As I browsed through the usual mainland Chinese news sites on November 2, I was struck by how many banner headlines announced the mid-term elections in the United States. “Voting Opens Today in U.S. Mid-term Elections,” read the first headline. I visited as many sites as I could and found that they were all reporting, sometimes even with special topic pages, on how the American people were heading to the polls.
Actually, this is something I’ve had my eye on for some time. I’ve watched Chinese media obsess over elections in Australia, Taiwan, the United States and, most recently, Burma. I seriously doubt the media of any other country on earth would put so much emphasis on elections happening in other countries. Nor would the people in any other country care so intently about the outcomes of these elections.
It’s worth thinking about why this is happening.
In democratic countries, or in regions like Hong Kong, democratic elections are a part of life, and they occur routinely. Insofar as they engage people in the management of the affairs of their country or community, elections are a valuable part of citizens’ lives. Generally, I think voters tend to see their own elections as having immediate relevance, while elections happening elsewhere in the world are of only remote importance — something to interest policy makers, academics and various other experts on international affairs. Moreover, it can often be difficult for people from one democratic country to grasp the issues at stake in elections happening in another.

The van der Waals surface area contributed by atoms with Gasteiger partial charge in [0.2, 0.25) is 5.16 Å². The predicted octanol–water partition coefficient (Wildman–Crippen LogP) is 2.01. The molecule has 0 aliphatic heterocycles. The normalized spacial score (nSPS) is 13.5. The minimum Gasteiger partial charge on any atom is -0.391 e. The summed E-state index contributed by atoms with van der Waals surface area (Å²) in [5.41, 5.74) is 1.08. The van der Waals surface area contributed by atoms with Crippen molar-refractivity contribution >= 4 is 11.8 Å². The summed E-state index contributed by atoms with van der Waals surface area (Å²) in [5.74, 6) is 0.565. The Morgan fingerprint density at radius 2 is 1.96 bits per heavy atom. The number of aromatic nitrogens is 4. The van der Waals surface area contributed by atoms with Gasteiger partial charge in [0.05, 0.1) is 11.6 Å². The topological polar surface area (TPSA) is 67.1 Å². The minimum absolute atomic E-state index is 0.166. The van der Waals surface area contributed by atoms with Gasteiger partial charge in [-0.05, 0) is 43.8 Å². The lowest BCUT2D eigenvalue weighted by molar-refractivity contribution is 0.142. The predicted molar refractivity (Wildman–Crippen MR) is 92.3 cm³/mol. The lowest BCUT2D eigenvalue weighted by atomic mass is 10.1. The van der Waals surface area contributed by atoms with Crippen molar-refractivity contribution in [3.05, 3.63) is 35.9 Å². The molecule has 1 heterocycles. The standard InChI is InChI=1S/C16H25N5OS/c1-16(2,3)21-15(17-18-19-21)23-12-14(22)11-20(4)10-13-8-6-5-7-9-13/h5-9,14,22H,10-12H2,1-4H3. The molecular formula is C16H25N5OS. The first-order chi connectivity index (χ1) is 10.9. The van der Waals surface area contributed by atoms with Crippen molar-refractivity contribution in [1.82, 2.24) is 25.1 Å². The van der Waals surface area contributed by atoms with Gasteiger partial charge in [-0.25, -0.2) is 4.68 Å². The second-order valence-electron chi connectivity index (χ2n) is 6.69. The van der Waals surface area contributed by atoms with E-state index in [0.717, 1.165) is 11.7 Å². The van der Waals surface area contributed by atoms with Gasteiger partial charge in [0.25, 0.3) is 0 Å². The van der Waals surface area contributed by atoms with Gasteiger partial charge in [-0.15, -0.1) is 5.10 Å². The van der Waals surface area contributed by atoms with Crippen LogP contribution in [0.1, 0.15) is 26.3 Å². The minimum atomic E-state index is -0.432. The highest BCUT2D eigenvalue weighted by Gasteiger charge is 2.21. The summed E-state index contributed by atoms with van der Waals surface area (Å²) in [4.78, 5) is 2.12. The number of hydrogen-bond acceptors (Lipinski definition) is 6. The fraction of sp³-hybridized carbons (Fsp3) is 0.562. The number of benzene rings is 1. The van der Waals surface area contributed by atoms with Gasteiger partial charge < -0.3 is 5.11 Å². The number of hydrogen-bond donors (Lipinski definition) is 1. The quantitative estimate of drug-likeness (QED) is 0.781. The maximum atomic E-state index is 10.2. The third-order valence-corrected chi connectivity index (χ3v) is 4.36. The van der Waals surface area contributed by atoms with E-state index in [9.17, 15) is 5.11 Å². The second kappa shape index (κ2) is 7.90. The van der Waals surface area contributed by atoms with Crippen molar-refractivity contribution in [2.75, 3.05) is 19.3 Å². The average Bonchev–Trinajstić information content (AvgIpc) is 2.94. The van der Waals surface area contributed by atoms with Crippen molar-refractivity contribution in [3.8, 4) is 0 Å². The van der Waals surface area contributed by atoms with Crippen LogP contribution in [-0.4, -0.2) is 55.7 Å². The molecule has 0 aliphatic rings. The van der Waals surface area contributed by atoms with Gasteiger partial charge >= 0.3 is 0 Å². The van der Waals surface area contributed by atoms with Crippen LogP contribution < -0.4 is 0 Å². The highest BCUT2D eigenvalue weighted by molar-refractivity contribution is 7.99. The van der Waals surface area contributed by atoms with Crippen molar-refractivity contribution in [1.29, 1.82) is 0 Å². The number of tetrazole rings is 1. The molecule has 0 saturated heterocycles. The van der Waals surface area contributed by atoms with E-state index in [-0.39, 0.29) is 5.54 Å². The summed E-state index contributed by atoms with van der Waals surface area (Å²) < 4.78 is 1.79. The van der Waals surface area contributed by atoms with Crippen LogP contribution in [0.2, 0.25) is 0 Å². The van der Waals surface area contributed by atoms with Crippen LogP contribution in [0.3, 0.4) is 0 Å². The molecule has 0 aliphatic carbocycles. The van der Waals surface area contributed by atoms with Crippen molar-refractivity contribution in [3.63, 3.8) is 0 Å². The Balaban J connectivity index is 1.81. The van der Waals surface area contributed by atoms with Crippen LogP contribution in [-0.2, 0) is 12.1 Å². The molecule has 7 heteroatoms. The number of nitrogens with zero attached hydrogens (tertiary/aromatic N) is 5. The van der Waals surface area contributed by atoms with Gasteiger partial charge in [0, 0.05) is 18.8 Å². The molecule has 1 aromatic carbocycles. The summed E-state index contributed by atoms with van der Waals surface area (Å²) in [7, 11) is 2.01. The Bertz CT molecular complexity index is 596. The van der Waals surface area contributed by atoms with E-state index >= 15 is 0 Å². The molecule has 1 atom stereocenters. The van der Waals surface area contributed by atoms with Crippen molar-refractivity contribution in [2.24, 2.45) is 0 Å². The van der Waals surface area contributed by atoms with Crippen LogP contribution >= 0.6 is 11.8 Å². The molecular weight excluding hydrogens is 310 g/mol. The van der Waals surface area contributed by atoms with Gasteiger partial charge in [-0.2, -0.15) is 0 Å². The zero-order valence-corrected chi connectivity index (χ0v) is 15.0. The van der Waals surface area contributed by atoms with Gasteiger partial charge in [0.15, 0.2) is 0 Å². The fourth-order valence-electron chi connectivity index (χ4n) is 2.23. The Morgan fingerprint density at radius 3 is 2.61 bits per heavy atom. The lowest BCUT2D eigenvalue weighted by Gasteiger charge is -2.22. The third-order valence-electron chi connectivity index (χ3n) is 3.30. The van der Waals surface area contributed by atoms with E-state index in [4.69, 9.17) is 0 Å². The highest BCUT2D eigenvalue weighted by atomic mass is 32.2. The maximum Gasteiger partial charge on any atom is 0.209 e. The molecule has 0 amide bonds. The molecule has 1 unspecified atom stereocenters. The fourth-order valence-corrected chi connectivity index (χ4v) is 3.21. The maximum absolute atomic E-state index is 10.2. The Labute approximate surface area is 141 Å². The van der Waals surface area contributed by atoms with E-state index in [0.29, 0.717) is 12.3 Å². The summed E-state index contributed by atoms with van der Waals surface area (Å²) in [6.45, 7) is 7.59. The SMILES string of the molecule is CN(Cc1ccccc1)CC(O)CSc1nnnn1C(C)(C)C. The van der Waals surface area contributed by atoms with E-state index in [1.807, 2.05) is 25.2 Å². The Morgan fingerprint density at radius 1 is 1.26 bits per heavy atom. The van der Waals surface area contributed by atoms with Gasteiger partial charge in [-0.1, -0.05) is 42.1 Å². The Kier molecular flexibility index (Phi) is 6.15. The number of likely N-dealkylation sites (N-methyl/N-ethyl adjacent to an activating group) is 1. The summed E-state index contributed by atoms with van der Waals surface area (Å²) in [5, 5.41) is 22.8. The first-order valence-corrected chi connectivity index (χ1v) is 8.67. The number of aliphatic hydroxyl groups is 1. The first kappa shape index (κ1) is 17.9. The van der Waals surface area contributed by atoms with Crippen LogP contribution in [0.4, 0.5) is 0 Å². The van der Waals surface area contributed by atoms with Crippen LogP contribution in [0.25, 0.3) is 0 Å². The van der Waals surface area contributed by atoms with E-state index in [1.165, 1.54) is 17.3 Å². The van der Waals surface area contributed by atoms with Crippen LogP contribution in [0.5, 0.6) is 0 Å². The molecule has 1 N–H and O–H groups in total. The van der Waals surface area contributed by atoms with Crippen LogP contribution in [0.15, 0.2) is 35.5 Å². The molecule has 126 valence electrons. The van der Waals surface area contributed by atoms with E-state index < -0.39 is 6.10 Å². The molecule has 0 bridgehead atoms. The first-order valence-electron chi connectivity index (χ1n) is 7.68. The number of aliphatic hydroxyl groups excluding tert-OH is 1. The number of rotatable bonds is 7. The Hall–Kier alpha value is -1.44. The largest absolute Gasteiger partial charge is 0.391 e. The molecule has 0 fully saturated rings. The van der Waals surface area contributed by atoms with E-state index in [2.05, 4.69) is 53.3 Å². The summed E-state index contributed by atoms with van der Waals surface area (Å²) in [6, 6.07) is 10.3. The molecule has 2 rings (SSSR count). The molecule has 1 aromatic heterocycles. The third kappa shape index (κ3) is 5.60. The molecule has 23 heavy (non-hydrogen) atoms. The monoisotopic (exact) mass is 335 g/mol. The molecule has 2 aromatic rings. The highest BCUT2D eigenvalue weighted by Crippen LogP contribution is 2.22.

How much stranger is it, then, that mainland Chinese, who don’t have democratic elections, but only Communist Party conferences every five years, should be so keenly interested in watching others exercise their democratic rights?
I can imagine someone saying, well, elections in Taiwan directly concern the cross-straits relationship. Or the outcome of mid-term elections in America could affect US-China relations or the Renminbi exchange rate. OK, sure. But cross-straits relations have been a thorny issue for 61 years already, and US-China relations have always worked this way. When in the past have we ever kept our eyes so glued to coverage of elections around the world?
By contrast, our lack of engagement with political issues that immediately concern us is astonishing. The average Chinese person doesn’t even think to ask where the top Communist Party leader in their county is actually from. They don’t question whether the demolition of their neighbor’s home was lawful or not, or whether the taxes they pay out annually are being used properly.